Climate Change is Shrinking Winter in the U.S., Scientists Say
As the climate continues to change, the seasons are seeing a shift as well, with winters coming later and leaving earlier than ever recorded.
More than a century of data collected from weather stations across the U.S. shows that the first freeze of the year has been arriving further into the calendar.
Researchers say this is is another sign of the warming climate, and that it has both good and bad consequences. For example, there may be more fruits and vegetables available, but there could also be an uptick in allergies and pests.
The trend of ever later first freezes appears to have started around 1980, according to an analysis by The Associated Press of data from 700 weather stations across the U.S. going back to 1895 compiled by Ken Kunkel, a meteorologist at the National Oceanic and Atmospheric Administration's National Centers for Environmental Information.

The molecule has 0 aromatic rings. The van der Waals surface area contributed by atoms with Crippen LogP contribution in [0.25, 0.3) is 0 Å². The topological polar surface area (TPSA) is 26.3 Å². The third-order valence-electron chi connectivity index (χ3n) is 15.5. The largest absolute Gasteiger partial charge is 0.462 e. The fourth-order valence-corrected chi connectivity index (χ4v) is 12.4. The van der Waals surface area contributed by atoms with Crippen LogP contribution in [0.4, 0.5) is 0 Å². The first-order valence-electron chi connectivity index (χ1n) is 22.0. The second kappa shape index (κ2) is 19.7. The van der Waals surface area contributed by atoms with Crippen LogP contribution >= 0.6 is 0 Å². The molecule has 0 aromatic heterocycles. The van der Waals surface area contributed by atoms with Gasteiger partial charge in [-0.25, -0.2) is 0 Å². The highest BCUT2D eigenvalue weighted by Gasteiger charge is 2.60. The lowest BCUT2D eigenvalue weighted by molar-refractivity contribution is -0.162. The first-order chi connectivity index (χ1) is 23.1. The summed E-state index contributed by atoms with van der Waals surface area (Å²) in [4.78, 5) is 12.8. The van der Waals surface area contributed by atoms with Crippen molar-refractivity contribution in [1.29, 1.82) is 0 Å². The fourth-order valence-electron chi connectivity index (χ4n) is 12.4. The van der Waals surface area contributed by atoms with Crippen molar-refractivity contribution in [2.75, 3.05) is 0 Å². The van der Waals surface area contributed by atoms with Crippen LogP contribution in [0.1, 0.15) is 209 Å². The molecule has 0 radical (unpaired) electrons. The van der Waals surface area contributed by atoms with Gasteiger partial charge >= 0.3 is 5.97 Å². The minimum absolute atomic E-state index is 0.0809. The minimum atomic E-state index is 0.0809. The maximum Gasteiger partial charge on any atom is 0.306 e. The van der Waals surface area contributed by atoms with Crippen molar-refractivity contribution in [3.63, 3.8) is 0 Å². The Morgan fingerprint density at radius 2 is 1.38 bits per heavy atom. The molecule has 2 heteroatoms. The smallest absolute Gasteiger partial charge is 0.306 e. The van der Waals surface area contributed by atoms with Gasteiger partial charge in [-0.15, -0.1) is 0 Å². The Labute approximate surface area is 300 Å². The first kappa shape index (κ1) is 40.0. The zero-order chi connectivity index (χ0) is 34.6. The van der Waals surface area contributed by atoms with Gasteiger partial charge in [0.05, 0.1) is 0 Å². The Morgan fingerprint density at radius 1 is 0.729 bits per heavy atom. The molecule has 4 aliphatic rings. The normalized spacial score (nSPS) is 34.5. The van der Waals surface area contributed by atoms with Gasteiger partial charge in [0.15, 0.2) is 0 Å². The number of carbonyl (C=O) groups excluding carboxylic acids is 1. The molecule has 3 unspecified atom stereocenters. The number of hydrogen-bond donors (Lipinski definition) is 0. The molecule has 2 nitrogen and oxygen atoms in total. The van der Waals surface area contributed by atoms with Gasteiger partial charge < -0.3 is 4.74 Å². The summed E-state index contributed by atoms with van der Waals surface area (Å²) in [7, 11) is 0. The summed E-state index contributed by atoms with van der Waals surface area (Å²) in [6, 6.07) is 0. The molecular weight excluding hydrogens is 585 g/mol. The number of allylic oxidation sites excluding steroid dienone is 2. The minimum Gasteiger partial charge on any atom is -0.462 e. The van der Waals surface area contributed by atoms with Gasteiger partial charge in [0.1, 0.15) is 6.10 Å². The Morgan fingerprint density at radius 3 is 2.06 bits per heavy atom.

To look for nationwide trends, Kunkel compared the first freeze from each of the 700 stations to the station's average for the 20th Century. Some parts of the country experience earlier or later freezes every year, but on average freezes are coming later.
The average first freeze over the last 10 years, from 2007 to 2016, is a week later than the average from 1971 to 1980, which is before Kunkel said the trend became noticeable.
This year, about 40 percent of the Lower 48 states have had a freeze as of Oct. 23, compared to 65 percent in a normal year, according to Jeff Masters, meteorology director of the private service Weather Underground.
Overall the United States freeze season of 2016 was more than a month shorter than the freeze season of 1916. It was most extreme in the Pacific Northwest. Oregon's freeze season was 61 days — two months — shorter than normal.